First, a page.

President Johnson’s Peace treaties with Native American nations were analyzed
Written By Hawraa Ktab, Published By Ayesha Nadeem
President Andrew Johnson and Union General William Sherman were involved in the set up of peace treaties between the United States and native American tribal nations following the end of the Civil War, this was according to a historian from the Navajo nation. Shawn Price said 1864 was “ a make-or-break year” for the hard-fought Civil War between the North and the Confederacy, with Republicans reelecting President Abraham Lincoln and a national election. Price said at the time, “The war was not going that great for the North”. This changed in approval of the North when Gen. Sherman captured Atlanta, Georgia, and the buildup confidence of Union Commander Ulysses Grant and his troops. Acccording to Price “ It was a defining moment”.
Price said that earlier in American history, George Washington was more worried about that native Indians would agree with the British, so he pursued the lasting peace with the Iroquois Confederacy bu giving them a significant, token belt. In the 1800s, during the Civil War, eight Indian nations rulers signed a defense agreement with the southern Confederacy, which would have improved the height of those native American nations had the war resulted in a final Union defeat. Price said “Native people leaders continued to be pro-active in the West and met with our president and senators, wanting to establish dialogue and avoid conflict.” The first Tribal Treaty, the Medicine Lodge Peace Treaty, was signed in October 1867, the historian stated. Price said that in the 20th century, President Franklin Roosevelt revived the nation-to-nation relations between Indians and the United States with a New Deal that reached out to native Americans at the time.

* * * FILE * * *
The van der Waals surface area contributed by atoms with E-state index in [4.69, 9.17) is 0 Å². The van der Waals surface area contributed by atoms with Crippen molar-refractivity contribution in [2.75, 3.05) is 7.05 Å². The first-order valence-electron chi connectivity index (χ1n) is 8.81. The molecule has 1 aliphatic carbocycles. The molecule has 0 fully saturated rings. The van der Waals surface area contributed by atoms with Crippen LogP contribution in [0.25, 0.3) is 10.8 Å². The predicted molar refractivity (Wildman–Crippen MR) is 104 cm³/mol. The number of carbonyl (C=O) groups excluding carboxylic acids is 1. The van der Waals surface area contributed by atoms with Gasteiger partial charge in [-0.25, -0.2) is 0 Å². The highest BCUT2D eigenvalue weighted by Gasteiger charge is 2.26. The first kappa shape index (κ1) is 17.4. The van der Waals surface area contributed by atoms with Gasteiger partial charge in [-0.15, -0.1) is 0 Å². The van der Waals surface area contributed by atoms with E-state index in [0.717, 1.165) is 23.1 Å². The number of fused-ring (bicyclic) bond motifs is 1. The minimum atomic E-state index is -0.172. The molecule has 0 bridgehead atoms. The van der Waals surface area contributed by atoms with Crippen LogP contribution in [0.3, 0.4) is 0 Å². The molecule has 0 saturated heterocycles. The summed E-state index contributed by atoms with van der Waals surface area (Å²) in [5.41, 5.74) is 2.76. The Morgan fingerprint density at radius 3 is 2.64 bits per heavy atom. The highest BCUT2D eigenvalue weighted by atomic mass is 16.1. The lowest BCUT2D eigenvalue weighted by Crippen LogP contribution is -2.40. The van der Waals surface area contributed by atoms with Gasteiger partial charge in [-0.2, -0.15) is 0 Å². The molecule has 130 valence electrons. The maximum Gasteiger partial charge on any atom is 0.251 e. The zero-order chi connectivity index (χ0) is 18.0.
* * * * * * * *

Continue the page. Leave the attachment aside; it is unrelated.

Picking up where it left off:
According to Price President Andrew Johnson signed the Cherokee Treaty to continue U.S. relations with the Cherokee nation after the end of the (southern) Confederancy”. Price said despite some delivery by Johnson that mock Indians at the time, Johnson’s “actions speak louder than his words. And that’s what matters.” He should be remembered and praised for his nation-to-nation treaties with native Americans, and that history should be taught in our local schools and learned by our elected officials, Price added. Price also said, currently, the Navajo nation “is blessed to have large deposits of coal, uranium, and natural gas,” as well as “four gaming activities.”